The Magical Structure: The Magical Structure is one wherein man entered into the first phase of growth. According to Mahood, the structure is characterized by five stages, “(1) its egolessness, (2) its spacelessness and timelessness, (3) its pointlike-unitary world, (4) its interweaving with nature, and (5) its magical reaction to the world.” Man started to develop a sense of self-image, a rudimentary image. Though he was growing up, he was still intimately related to nature. He never considered himself apart from it. Feuerstein opines that this structure should have persisted till 40,000 B.C. and till the advent of the Cro-Magnons. In this structure, language was the only thing that codified the activities of the day. The quest for survival was dominant and memory was “tribal, collective, with the ‘we’ being dominant” (Mahood). In a sense, there was an “one-dimensional, pre-perspectival” growth and man started developing a recognition that he was different from things around. The Magic man lives as if he is in a magical, dream-like state. The notion of space, time etc. are illusive to the Magic man as he, like Magic, does things without knowing, motivated only by the survival instinct. The Survival stage of Don Beck’s Spiral Dynamics can be compared to this stage.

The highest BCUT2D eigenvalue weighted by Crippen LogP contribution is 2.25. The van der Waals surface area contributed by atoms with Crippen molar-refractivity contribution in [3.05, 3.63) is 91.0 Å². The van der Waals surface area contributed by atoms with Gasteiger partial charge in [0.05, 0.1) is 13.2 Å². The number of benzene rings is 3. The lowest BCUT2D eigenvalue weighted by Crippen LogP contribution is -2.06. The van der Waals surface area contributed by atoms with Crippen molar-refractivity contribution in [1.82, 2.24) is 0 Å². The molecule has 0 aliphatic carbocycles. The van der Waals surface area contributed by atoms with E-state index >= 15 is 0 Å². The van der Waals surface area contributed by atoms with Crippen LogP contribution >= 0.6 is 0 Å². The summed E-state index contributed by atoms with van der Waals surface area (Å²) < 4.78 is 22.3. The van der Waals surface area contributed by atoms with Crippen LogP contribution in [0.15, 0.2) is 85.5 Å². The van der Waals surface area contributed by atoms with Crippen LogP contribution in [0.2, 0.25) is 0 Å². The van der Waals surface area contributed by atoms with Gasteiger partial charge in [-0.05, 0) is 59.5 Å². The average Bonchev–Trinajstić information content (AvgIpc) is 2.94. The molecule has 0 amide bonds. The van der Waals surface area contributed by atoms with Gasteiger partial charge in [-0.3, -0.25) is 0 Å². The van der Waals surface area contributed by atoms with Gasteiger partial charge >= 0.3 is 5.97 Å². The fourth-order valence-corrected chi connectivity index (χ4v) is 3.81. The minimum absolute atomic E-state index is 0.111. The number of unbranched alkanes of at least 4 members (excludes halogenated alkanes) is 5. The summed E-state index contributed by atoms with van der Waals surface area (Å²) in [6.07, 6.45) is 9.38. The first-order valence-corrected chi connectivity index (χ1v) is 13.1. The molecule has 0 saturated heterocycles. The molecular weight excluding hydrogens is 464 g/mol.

The Mythical Structure: The Mythical Structure shows further growth. But this time, the growth is religious and rather, shamanistic. As Feuerstein points out in his Structures of Consciousness, the “Cro-Magnons had developed a universe that presumed the existence of a fairly complex mythology. This structure is considered two-dimensional as it is characterized by fundamental polarities. Word was the reflector of inner silence, myth was a reflector of the soul”. Mythologies were developed to grotesque extent and language gains utmost prominence owing to its use in literature, chanting, praying etc. As Mahood opines, “The mouth now becomes the spiritual organ”. In a way, the mythical structure paved way for separation of man from nature – the Fall of Man, the myth of Prometheus etc. are some of the examples. The understanding of the world is two-dimensional. “While the Magical structure is highly emotional, the Mythical one is imaginative” (Mahood). This is why the plethora of gods and goddesses cause confusion to the “rational mind in the Mental Structure”. As Mahood points out, though the “I” of the man is not fully developed, we are “on way to selfhood.”